fish and chips by Josh Niland
Josh Niland, the fastidious talent behind fish-specialist hotspot Saint Peter in Sydney, shares his recipe for classic fish and chips.
Fish and chips
“There are few other dishes that come with so much expectation and nostalgia. It’s so important at Saint Peter that the fish and chips get put on a pedestal as being a dish of importance and luxury,” says Chef Josh.
“Gone are the days of having whishy-washy defrosted white fish in limp pale batter and frozen chips. The key to fantastic fish and chips is obviously a great fish that’s suitable to be coated in a batter and deep fried. Often that is the one thing that is overlooked. Fresh pink ling is a perfect fish for battering as it is very robust, has a dense compact flesh with little sinews, a good amount of fat, sweet-tasting flesh, few pin bones and can be readily found.
The batter is also hugely important. Having worked with Heston Blumenthal as a stage, I got to see his fish and chips and was blown away by the logic of using vodka in a batter … it just makes sense: more alcohol content means it burns away faster, resulting in a very crisp and, most importantly, delicious batter.
Fish and chips would be incomplete without a good tartare sauce and our tartare made with yoghurt instead of mayonnaise is a much cleaner, lighter sauce perfect for summer!”
Follow Chef Josh’s recipe for perfect fish and chips. You’ll need to start this recipe a day ahead to soak the chips.
Prep time 30 mins, cook 10 mins (plus soaking, drying)
- 600 gm pink ling fillet, thickly sliced (7cm x 3cm), drained on paper towel
- Dill pickles and lemon cheeks, to serve
- Potato chips
- 1.5 kg Sebago potatoes, scrubbed clean, skin on, cut into 1cm thick chips, soaked overnight in cold water and drained
- Cottonseed oil for deep-frying
- Salt and vinegar onion rings
- 500 ml (2 cups) malt vinegar
- 80 gm sea salt
- 2 tbsp caster sugar
- 4 onions, peeled and thickly sliced
- 50 gm rice flour, plus extra for dusting
- Yoghurt tartare sauce
- 300 gm natural yoghurt
- 2 large golden shallots, finely chopped
- 80 gm cornichons, finely chopped
- 80 gm tiny capers in brine, finely chopped
- 400 gm rice flour
- 210 gm self-raising flour
- 10 gm baking powder
- 345 ml vodka, preferably with 37% alcohol
- 45 gm honey
- 550 ml beer, such as draught beer VB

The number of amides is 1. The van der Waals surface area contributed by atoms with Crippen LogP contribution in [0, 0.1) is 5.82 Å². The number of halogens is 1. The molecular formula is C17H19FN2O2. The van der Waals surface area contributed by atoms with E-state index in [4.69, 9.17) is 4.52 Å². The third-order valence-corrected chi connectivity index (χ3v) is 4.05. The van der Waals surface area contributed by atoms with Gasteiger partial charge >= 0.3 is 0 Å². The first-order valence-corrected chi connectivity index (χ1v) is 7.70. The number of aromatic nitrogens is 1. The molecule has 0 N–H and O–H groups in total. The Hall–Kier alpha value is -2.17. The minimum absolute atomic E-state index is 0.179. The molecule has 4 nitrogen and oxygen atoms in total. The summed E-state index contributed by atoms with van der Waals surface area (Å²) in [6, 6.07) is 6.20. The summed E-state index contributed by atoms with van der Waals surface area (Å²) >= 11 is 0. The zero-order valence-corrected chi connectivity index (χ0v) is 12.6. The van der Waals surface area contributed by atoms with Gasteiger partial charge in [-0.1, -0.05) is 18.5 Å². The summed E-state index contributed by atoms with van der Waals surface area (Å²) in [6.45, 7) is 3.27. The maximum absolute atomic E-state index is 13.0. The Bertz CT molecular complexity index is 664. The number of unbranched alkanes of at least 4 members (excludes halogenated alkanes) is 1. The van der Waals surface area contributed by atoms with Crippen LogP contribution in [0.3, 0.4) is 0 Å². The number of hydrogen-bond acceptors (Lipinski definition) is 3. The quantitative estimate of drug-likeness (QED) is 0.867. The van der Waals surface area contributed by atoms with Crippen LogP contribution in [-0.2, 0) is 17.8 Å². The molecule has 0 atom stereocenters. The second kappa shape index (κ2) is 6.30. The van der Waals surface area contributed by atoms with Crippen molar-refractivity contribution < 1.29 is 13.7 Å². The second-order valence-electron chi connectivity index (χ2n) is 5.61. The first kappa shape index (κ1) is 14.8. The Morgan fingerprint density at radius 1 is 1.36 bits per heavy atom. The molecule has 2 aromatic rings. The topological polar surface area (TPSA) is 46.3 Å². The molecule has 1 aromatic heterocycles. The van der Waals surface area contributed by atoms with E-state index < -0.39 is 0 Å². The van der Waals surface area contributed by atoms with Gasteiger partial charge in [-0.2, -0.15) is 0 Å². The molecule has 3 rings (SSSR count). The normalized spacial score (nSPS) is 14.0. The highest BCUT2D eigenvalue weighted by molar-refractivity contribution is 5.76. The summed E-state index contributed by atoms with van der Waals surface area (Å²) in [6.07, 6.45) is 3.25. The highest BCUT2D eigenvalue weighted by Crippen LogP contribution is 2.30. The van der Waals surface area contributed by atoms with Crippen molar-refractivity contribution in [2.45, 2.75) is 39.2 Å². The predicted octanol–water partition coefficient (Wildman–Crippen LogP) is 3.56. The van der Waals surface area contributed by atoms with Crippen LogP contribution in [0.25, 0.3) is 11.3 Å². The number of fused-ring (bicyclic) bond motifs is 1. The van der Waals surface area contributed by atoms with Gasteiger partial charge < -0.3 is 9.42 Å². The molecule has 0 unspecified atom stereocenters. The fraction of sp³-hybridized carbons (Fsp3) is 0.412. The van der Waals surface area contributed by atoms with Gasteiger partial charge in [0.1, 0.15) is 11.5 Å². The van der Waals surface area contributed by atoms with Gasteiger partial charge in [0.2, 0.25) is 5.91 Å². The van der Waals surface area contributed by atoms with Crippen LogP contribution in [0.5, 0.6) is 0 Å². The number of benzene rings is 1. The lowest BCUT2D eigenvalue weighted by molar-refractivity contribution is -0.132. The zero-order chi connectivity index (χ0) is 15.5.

1 For potato chips, preheat oil in a deep-fryer or large saucepan to 140C. Cook chips in batches without colouring until potato blisters and small bubbles begin to appear along the surface (9-10 minutes). Drain and cool and dry on a wire rack over a tray in the fridge (1-2 hours).
2 For salt and vinegar onion rings, bring vinegar, salt and sugar to a boil in a medium saucepan. Remove tiny centre rings from onion and reserve for another use. Gently separate outer rings into individual rings. Cook onion rings in two batches in the simmering pickle liquid until just softened (1 minute). Remove onion rings into a bowl using a slotted spoon. Repeat until all onion rings are cooked.
3 For yoghurt tartare sauce, combine ingredients and mix well. Refrigerate covered in the fridge until serving.
4 For batter, combine flours and baking powder in a large bowl. Whisk vodka and honey in a jug to combine. Add vodka mixture and beer to flour and whisk to a result similar to double cream. If the batter becomes too thick add a little more beer.
5 Preheat oven to 120C and preheat oil to180C. Deep fry chips in batches until very crisp and golden (5-6 minutes; be careful as hot oil may spit). Drain on absorbent paper and season with fine table salt. Place in low oven on an oven tray lined with baking paper to keep warm while you fry the rings and fish.
6 Dust onion rings lightly in rice flour, then coat in batter and carefully lower onion into the oil in batches so that the batter puffs up before the ring has a chance to sink, then deep fry until light golden brown and crisp (1-2 minutes; be careful as hot oil may spit), then season with salt and keep warm in oven.
7 Dust fish lightly in rice flour, coat in batter. Carefully place fish fillet into the oil and fry until golden brown and cooked through (2 minutes; you may need to turn fish over midway through the cooking for even colouring).
Serve immediately with yoghurt tartare and pickles.
Drink suggestion: Steam Ale, Victoria
Thank you Josh! Find here his superb interview.